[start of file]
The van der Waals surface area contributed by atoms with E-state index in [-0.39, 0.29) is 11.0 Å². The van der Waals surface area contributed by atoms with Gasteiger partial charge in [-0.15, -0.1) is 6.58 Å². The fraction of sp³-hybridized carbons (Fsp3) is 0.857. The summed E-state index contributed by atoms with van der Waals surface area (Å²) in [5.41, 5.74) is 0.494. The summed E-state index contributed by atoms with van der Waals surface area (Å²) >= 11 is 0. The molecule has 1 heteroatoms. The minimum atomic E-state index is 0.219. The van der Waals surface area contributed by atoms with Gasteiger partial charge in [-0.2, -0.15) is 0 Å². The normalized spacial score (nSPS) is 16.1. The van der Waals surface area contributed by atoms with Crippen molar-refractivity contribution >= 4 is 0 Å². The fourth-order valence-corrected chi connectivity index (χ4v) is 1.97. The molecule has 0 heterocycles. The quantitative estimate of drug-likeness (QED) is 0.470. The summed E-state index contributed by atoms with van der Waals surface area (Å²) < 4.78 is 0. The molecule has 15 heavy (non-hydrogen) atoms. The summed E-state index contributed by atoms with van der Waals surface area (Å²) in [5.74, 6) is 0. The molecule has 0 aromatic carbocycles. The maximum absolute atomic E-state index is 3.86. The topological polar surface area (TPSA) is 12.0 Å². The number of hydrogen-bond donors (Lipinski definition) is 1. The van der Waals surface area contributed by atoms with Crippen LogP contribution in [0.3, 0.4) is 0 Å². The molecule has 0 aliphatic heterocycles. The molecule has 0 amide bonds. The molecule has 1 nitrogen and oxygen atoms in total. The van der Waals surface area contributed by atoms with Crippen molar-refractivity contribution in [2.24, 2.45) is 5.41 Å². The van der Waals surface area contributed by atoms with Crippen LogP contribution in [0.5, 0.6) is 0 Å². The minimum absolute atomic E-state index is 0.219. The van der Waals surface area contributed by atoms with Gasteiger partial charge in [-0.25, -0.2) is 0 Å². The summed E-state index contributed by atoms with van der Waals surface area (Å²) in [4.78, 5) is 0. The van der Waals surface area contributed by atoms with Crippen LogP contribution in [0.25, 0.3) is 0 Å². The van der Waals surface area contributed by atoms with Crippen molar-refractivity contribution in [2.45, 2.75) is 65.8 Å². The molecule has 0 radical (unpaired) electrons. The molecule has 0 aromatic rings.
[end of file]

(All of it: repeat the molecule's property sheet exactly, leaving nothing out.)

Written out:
The van der Waals surface area contributed by atoms with E-state index in [-0.39, 0.29) is 11.0 Å². The van der Waals surface area contributed by atoms with Gasteiger partial charge in [-0.15, -0.1) is 6.58 Å². The fraction of sp³-hybridized carbons (Fsp3) is 0.857. The summed E-state index contributed by atoms with van der Waals surface area (Å²) in [5.41, 5.74) is 0.494. The summed E-state index contributed by atoms with van der Waals surface area (Å²) >= 11 is 0. The molecule has 1 heteroatoms. The minimum atomic E-state index is 0.219. The van der Waals surface area contributed by atoms with Gasteiger partial charge in [-0.2, -0.15) is 0 Å². The normalized spacial score (nSPS) is 16.1. The van der Waals surface area contributed by atoms with Crippen molar-refractivity contribution >= 4 is 0 Å². The fourth-order valence-corrected chi connectivity index (χ4v) is 1.97. The molecule has 0 heterocycles. The quantitative estimate of drug-likeness (QED) is 0.470. The summed E-state index contributed by atoms with van der Waals surface area (Å²) < 4.78 is 0. The molecule has 15 heavy (non-hydrogen) atoms. The summed E-state index contributed by atoms with van der Waals surface area (Å²) in [5.74, 6) is 0. The molecule has 0 aromatic carbocycles. The maximum absolute atomic E-state index is 3.86. The topological polar surface area (TPSA) is 12.0 Å². The number of hydrogen-bond donors (Lipinski definition) is 1. The van der Waals surface area contributed by atoms with Crippen LogP contribution in [0.3, 0.4) is 0 Å². The molecule has 0 aliphatic heterocycles. The molecule has 0 amide bonds. The molecule has 1 nitrogen and oxygen atoms in total. The van der Waals surface area contributed by atoms with Crippen molar-refractivity contribution in [2.24, 2.45) is 5.41 Å². The van der Waals surface area contributed by atoms with Crippen LogP contribution in [0.5, 0.6) is 0 Å². The minimum absolute atomic E-state index is 0.219. The van der Waals surface area contributed by atoms with Gasteiger partial charge in [-0.25, -0.2) is 0 Å². The summed E-state index contributed by atoms with van der Waals surface area (Å²) in [4.78, 5) is 0. The van der Waals surface area contributed by atoms with Crippen LogP contribution in [0.25, 0.3) is 0 Å². The van der Waals surface area contributed by atoms with Crippen molar-refractivity contribution in [2.45, 2.75) is 65.8 Å². The molecule has 0 radical (unpaired) electrons. The molecule has 0 aromatic rings.